Revolutionaries don't chase headlines: SACP

2012-04-10 21:44
Johannesburg - True revolutionaries, such as slain SA Communist Party leader Chris Hani, don't strive to be popular and self-serving, the party said on Tuesday.

"In remembering comrade Chris, especially in this centenary year of the ANC, we must keep focused on the priorities of the movement and condemn all forms of opportunism, self-seeking behaviour and populism," it said in a statement, on the 19th anniversary of Hani's murder.

"The most important lesson here is that genuine revolutionaries must not chase newspaper headlines, but must seek to preserve the unity of our movement."

The SACP said Hani was often militant in the way he conducted himself, but knew how to behave in response to specific events.

"Comrade Chris understood well that the correct revolutionary approach is not necessarily the one that appears to be most militant or that shouts the loudest. The correct strategy has to be based on the correct analysis of the present situation."

Learn from Hani's example

The party said current political leaders needed to learn from Hani's example after he was suspended from the African National Congress in 1969.

At the time, Hani and several "comrades" in exile wrote a memorandum to the African National Congress stating they were not happy that the party's exiled leadership was not helping members return to South Africa to help in the armed struggle.

He was suspended for the comment, but the decision was later overturned.

"Note many important things about this episode. Comrade Chris and his colleagues didn't run to the media with leaked disinformation. They didn't address mass meetings in MK [Umkhonto we Sizwe] camps in order to fight a factional battle. They didn't insult the leadership," the SACP said.

"They raised their concerns boldly, but within the organisation, and with the aim of strengthening the ANC and MK, and not of advancing personal or factional interests."

It said political figures who treated their suspensions from the party as an opportunity to insult the leadership and cause divisions would only make the political process appear as a "farce".

Hani was shot dead outside his home in Dawn Park, Boksburg on 10 April 1993, an event which nearly derailed South Africa's first democratic election.

Clive Derby-Lewis, then a Conservative Party member, and Polish expatriate Janusz Walus are still serving life sentences for Hani's murder. Derby-Lewis provided the weapon and Walus pulled the trigger.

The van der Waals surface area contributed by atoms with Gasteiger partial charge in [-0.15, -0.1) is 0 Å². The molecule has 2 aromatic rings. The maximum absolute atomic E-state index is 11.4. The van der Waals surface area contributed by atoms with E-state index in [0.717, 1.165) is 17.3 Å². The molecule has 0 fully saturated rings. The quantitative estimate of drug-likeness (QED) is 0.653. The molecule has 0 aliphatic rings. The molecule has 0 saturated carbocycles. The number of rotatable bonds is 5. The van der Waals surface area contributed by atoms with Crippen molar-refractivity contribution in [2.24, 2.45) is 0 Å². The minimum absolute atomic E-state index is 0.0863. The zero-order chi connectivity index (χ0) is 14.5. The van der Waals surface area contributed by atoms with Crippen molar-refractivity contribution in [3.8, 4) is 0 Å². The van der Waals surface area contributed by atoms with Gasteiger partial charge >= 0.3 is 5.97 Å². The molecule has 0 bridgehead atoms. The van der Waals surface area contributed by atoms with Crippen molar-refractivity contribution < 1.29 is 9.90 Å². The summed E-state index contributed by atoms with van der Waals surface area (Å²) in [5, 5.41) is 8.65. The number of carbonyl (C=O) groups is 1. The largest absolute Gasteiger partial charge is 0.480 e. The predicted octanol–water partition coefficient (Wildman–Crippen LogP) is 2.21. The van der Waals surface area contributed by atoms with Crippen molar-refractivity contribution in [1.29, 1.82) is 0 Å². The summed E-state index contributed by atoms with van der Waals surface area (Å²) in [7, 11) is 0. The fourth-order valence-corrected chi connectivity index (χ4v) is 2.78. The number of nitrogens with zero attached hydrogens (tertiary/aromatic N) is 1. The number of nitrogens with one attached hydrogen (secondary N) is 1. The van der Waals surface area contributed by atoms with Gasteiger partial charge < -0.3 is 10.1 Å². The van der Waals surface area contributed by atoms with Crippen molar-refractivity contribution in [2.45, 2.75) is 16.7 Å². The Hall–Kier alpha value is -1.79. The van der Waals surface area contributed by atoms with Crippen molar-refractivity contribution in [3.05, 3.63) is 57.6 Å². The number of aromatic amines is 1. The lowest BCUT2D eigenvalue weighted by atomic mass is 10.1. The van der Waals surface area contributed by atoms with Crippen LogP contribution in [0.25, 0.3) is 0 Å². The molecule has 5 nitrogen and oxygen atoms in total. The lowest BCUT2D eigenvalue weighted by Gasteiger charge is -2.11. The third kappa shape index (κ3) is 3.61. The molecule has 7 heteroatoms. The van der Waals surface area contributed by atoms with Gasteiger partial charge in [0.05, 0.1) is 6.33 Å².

Read more on:    sacp  |  chris hani

Join the conversation! encourages commentary submitted via MyNews24. Contributions of 200 words or more will be considered for publication.

We reserve editorial discretion to decide what will be published.
Read our comments policy for guidelines on contributions.
NEXT ON NEWS24X publishes all comments posted on articles provided that they adhere to our Comments Policy. Should you wish to report a comment for editorial review, please do so by clicking the 'Report Comment' button to the right of each comment.

Comment on this story
Comments have been closed for this article.

Inside News24


Book flights

Compare, Book, Fly

Traffic Alerts
There are new stories on the homepage. Click here to see them.


Create Profile

Creating your profile will enable you to submit photos and stories to get published on News24.

Please provide a username for your profile page:

This username must be unique, cannot be edited and will be used in the URL to your profile page across the entire network.


Location Settings

News24 allows you to edit the display of certain components based on a location. If you wish to personalise the page based on your preferences, please select a location for each component and click "Submit" in order for the changes to take affect.

Facebook Sign-In

Hi News addict,

Join the News24 Community to be involved in breaking the news.

Log in with Facebook to comment and personalise news, weather and listings.